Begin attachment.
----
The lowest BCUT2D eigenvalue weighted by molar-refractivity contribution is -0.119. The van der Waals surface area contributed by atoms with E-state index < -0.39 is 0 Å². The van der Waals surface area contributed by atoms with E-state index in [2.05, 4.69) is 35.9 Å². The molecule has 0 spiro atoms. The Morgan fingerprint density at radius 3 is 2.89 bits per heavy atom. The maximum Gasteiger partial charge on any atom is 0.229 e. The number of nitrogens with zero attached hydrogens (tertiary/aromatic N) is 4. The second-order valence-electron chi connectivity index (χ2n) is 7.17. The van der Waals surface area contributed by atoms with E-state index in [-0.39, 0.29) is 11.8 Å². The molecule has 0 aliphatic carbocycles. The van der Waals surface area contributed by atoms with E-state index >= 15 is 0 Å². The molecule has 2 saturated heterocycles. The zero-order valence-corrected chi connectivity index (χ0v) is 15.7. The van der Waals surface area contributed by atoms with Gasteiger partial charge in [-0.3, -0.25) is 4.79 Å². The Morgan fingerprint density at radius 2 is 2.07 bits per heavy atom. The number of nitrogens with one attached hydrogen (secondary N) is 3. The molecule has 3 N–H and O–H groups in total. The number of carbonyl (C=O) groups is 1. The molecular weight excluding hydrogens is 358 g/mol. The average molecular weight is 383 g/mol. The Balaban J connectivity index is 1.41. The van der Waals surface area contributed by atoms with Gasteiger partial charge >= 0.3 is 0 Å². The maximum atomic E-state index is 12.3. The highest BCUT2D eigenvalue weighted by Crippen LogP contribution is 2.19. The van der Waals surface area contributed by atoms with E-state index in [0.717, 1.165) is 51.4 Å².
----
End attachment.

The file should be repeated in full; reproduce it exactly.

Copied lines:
The lowest BCUT2D eigenvalue weighted by molar-refractivity contribution is -0.119. The van der Waals surface area contributed by atoms with E-state index < -0.39 is 0 Å². The van der Waals surface area contributed by atoms with E-state index in [2.05, 4.69) is 35.9 Å². The molecule has 0 spiro atoms. The Morgan fingerprint density at radius 3 is 2.89 bits per heavy atom. The maximum Gasteiger partial charge on any atom is 0.229 e. The number of nitrogens with zero attached hydrogens (tertiary/aromatic N) is 4. The second-order valence-electron chi connectivity index (χ2n) is 7.17. The van der Waals surface area contributed by atoms with E-state index in [-0.39, 0.29) is 11.8 Å². The molecule has 0 aliphatic carbocycles. The van der Waals surface area contributed by atoms with E-state index >= 15 is 0 Å². The molecule has 2 saturated heterocycles. The zero-order valence-corrected chi connectivity index (χ0v) is 15.7. The van der Waals surface area contributed by atoms with Gasteiger partial charge in [-0.3, -0.25) is 4.79 Å². The Morgan fingerprint density at radius 2 is 2.07 bits per heavy atom. The number of nitrogens with one attached hydrogen (secondary N) is 3. The molecule has 3 N–H and O–H groups in total. The number of carbonyl (C=O) groups is 1. The molecular weight excluding hydrogens is 358 g/mol. The average molecular weight is 383 g/mol. The Balaban J connectivity index is 1.41. The van der Waals surface area contributed by atoms with Gasteiger partial charge >= 0.3 is 0 Å². The maximum atomic E-state index is 12.3. The highest BCUT2D eigenvalue weighted by Crippen LogP contribution is 2.19. The van der Waals surface area contributed by atoms with E-state index in [0.717, 1.165) is 51.4 Å².